Contemporary Art Gallery Exhibits Sculpture Installation
Contact: Rene Abadie
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HAMMOND – Southeastern’s Contemporary Art Gallery is featuring a three-piece installation by New York-based artist Charles Goldman through Sept. 25.
The installation -- titled “PBLX” -- features three works including a window display, video soundtrack and a large-scale sculpture made of 128 pallets strategically placed to form a three dimensional X shape.
The Contemporary Art Gallery hours are Monday-Friday, 8 a.m.- 4:30 p.m., Saturday 10 a.m.- 2 p.m. and until 8 p.m. on Wednesdays.
San Francisco born and current Brooklyn resident, Goldman said one of his main artistic interests relates to the objects, means and methods of how goods and materials are transferred around the world in today’s global economy.
“Consequently, a lot of the materials I use are those that are momentarily removed from their constant rotation around the planet, like 55-gallon oil drums, five-gallon buckets, standard blue tarps and in this case, pallets,” Goldman said.
With the help of Southeastern sculpture students, Goldman set up the wooden pallets donated by international and locally branched pallet manufacturer Ifco Systems. Continuing with his interest in the ongoing lifecycle of transported materials, the pallets will be disassembled after the show, returned to Ifco and placed back into the global rotation.
Goldman’s second piece, titled “Skywall,” is a window plug made of standardized wood pieces and blue tarp representing a continuation of the studs that are underneath the gallery walls.
“A lot of my measurements and ideas are based upon the standards within the construction trade,” Goldman said. “When we place the installation in the gallery window, it becomes illuminated by the sky, and we see a shadow of the framing that surrounds us.”
His third piece is a video homage to his childhood playground outside San Francisco. It features images of Mill’s Canyon, a place where Goldman spent a lot of time growing up. The video portrait, which depicts the canyon that separates California neighborhoods, serves as Goldman’s exhibit soundtrack and fills the gallery with “ambient sound.”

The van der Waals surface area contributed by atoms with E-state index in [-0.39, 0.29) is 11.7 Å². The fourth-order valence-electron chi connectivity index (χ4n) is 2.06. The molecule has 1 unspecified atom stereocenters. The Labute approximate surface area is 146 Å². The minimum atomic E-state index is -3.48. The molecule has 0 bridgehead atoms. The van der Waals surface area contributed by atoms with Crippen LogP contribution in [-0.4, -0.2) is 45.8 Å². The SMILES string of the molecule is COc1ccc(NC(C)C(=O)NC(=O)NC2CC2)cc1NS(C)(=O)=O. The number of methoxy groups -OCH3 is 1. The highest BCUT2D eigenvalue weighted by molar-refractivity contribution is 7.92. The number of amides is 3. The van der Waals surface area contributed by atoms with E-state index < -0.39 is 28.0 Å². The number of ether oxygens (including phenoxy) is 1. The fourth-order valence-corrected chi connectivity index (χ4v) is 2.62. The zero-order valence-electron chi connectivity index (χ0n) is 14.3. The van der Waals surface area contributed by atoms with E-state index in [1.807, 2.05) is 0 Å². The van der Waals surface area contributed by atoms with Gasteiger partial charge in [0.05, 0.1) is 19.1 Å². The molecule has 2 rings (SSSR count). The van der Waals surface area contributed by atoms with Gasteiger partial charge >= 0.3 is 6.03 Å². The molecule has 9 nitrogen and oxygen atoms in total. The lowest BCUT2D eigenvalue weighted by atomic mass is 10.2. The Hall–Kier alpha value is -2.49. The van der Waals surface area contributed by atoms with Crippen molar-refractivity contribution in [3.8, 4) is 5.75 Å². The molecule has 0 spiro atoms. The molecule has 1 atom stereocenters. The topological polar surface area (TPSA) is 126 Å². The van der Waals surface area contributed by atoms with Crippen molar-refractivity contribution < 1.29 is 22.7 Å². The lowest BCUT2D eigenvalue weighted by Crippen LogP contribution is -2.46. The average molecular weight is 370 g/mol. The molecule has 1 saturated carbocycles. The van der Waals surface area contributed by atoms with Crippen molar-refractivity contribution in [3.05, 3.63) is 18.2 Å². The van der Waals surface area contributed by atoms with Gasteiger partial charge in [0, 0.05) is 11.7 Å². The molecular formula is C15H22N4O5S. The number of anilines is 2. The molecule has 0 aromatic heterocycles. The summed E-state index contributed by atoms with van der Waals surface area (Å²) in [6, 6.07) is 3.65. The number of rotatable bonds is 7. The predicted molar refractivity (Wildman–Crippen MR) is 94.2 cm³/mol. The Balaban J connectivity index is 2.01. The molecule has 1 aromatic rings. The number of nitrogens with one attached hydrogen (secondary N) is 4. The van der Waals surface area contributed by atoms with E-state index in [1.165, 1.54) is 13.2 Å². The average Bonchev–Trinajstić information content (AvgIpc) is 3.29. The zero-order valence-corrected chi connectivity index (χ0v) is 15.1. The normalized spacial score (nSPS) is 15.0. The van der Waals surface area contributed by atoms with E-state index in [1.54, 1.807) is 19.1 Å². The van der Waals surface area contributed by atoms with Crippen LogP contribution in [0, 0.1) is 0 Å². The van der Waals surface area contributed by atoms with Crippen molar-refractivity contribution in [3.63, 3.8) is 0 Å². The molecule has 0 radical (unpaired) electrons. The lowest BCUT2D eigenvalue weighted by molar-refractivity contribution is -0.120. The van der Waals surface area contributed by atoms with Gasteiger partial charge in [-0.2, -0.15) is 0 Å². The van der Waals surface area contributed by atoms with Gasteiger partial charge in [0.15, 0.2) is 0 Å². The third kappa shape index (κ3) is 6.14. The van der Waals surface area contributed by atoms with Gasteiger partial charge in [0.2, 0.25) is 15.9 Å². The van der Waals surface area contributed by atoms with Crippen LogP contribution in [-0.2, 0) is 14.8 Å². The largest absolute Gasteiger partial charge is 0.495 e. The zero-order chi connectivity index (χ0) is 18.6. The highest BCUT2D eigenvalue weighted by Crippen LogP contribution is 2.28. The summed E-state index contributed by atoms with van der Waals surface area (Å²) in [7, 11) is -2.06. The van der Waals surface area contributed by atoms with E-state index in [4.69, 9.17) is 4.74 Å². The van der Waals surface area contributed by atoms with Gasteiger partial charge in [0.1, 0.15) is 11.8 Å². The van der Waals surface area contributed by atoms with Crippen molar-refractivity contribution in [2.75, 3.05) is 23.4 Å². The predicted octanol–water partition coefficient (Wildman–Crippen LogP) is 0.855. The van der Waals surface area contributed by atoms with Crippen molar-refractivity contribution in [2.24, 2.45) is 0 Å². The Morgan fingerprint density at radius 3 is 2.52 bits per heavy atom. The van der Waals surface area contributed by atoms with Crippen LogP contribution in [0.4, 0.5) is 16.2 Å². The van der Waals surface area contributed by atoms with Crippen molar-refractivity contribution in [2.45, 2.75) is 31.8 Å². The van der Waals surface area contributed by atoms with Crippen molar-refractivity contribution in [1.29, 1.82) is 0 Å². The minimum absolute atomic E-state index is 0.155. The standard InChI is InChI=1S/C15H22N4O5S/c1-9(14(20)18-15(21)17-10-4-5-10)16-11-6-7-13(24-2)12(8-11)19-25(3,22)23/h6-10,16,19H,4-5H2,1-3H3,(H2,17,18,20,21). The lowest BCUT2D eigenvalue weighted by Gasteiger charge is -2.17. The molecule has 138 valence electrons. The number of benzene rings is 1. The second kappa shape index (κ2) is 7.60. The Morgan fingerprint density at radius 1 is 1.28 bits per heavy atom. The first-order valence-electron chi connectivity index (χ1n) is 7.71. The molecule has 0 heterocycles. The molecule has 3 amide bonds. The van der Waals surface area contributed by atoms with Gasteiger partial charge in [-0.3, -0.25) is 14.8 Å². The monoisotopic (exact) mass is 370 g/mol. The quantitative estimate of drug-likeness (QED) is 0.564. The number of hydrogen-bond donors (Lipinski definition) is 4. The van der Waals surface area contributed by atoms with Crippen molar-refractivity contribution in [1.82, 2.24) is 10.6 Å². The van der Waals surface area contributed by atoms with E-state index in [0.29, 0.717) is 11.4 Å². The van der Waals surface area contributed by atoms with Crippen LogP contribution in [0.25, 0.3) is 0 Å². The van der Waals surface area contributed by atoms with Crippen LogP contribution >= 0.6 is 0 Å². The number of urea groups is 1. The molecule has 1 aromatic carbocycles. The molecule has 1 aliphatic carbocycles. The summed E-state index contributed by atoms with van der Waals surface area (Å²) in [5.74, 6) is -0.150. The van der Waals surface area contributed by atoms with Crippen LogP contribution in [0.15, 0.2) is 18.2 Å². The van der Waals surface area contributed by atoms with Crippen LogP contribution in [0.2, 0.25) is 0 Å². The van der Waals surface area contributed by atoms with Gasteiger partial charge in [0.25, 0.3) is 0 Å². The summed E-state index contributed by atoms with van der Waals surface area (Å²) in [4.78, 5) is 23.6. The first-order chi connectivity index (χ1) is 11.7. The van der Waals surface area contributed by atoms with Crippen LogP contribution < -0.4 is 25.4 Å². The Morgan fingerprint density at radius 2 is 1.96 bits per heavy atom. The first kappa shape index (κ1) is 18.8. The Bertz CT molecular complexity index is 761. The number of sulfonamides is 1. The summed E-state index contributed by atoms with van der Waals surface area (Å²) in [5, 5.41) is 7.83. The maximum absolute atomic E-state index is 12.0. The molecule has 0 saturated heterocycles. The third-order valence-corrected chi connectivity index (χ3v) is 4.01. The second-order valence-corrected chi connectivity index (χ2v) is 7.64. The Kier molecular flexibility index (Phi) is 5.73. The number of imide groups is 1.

Dale Newkirk, director of Southeastern’s Contemporary Art Gallery, said he first saw Goldman’s work at a 2006 show in New York City and was intrigued by the use of space, complexity of the work and the inventiveness in problem solving.
“It’s not very often that I see work that is nonrepresentational that I find takes both languages in a different direction,” Newkirk said. “When I started planning this year’s exhibition schedule, I thought there was an opportunity to let Charles use the entire 7,000 square foot floor gallery space, which I’ve only done a couple of times before.”
Newkirk also said that as curator, he is interested in bringing in artists from outside the local area to work with the Southeastern art students for longer periods of time.
Goldman presented a lecture to Southeastern students and the community Aug. 26 where he told the audience that coming to a learning environment like Southeastern allows him the freedom to experiment with new ideas and interact with students.
Douglas Francis, a junior digital arts major from Lacombe who worked alongside Goldman, said helping the artist exposed him to new artistic mediums and subjects that have given him insight into artistic logic.
“A lot of times as art students we have our own ideas but don’t know quite how to articulate them,” Francis said. “When we get to talk to artists like Charles, who professionally do what we want to do, it helps us see how they arrive at their final product.
“Having different artists come to us and share their ideas is great because they all have something interesting to say. The more we are exposed to new art forms, the more we are able to take away.”
For more information on the exhibit and upcoming artists, contact Dale Newkirk at 985-549-5080 or the Visual Arts Department at 985-549-2193.
New York-based artist Charles Goldman assembles his three dimensional pallet sculpture titled “PBLX” in Southeastern Louisiana University’s Contemporary Art Gallery. Goldman’s three-piece sculpture and video installation focuses on the repetitious lifecycle of economic goods and will be on exhibit through Sept. 25.